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Georgia's presidential election was ready for the runoff

TBILISI (Reuters) – Georgia's presidential election was likely to go to a second round, as early official results on Sunday…

TBILISI (Reuters) – Georgia’s presidential election was likely to go to a second round, as early official results on Sunday showed none of the front runners enough votes to secure the victory.

A woman voted at a poll station in Tbilisi, Georgia October 28, 2018. REUTERS / David Mdzinarishvili

French-born ruling party candidate Salome Zurabishvili had 43.2 percent of the vote and her opposition striker Grigol Vashadze won 34.7 percent based on results from 28 percent of the polling stations, the Central Elections Commission (CEC) said on its website.

“It is obvious now that there will be another round between Salome Zurabishvili and Grigol Vashadze,” said Iraqi Kobakhidze, government executive secretary, to journalists.

The second round of voting will occur no later than 1


A vote ordered by independent TV station Rustavi-2 suggested Zurabishvili, a former French career diplomat serving as Georgia’s Foreign Minister from 2004-2005, was in the neck of Vashadze, another former Foreign Minister supported by an opposition coalition.

The survey predicted that no candidate would win more than 50 percent of the vote and the two would meet a resignation.

Candidate David Bakradze, former parliamentary speaker who emerged in the frontrunners, said he would support Vashadze in the second round.

Zurabishvili, 66, was born to Georgian emigrant parents in France and served as a French ambassador to Georgia before becoming Georgia’s Foreign Minister.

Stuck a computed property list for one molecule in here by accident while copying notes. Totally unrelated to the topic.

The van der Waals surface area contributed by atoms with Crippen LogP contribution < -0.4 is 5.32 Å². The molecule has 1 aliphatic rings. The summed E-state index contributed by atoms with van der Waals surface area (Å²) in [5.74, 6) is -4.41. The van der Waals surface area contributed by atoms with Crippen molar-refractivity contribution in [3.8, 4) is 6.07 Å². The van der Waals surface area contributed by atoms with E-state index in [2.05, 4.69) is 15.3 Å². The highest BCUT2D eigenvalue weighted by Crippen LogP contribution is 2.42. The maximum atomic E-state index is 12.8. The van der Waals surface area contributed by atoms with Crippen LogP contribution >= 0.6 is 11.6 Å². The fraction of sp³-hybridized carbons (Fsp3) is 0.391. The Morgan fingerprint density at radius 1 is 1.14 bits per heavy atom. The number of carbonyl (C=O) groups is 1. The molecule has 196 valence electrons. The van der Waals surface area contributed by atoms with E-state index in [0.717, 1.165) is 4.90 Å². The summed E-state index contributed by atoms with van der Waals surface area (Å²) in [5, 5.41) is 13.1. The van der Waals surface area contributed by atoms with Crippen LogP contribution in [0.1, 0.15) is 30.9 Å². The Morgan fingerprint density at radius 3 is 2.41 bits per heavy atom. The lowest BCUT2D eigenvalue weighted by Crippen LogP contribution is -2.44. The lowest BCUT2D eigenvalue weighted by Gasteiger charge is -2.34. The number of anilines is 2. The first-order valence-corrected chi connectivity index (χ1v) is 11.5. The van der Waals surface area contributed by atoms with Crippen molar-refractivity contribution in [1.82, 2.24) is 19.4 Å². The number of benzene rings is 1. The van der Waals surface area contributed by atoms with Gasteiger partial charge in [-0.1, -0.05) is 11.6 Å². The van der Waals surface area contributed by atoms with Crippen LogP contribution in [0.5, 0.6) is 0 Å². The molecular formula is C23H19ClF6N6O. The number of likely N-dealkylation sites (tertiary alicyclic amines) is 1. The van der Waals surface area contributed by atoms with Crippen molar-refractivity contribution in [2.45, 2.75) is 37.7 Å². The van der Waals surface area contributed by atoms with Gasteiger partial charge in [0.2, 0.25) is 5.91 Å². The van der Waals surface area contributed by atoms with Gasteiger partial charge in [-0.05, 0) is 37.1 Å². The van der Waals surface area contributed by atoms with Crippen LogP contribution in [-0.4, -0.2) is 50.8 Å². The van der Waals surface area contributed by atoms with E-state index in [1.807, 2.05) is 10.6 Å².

Supporters say she would get international stature for the presidency; Opponents criticize her for statements that seemed to blame Georgia for war against Russia in 2008, minority remarks that some saw as xenophobic and uncomfortable commands in the Georgian language, which she speaks with an accent.

Zurabishvili was invited to Georgian politics by former President Mikheil Saakashvili, who gave his Georgian citizenship to lead his foreign ministry but hit her after a year. She then set up her own opposition party, which she led until 2010 before he temporarily stopped politics and returned to France.

She was elected to Georgia’s Parliament in 2016, supported by Georgia’s dream, a party controlled by Bidzina Ivanishvili, the richest man in the country, whose critics say he rules Georgia behind the scenes.

Constitutional changes have weakened the presidency’s power, which put the most authority at the prime ministerial office.

However, the post is still considered important for the image abroad by a country strongly oriented to the West, fearing Russia, which was invaded a decade ago and supported separatists in two disrupted regions.

Sunday’s election was the last where the president will be elected by voting. After that, the presidents will be picked by a presidential college of 300 legislators and regional officials.

The country of 3.7 million people is Washington’s strategic allies in the Caucasus region between the Black Sea and the Caspian Sea and hope that they will eventually join the EU and NATO. Pipelines transporting Caspian oil and gas to Europe extend across its territory.

Editing Peter Graff and Cynthia Osterman

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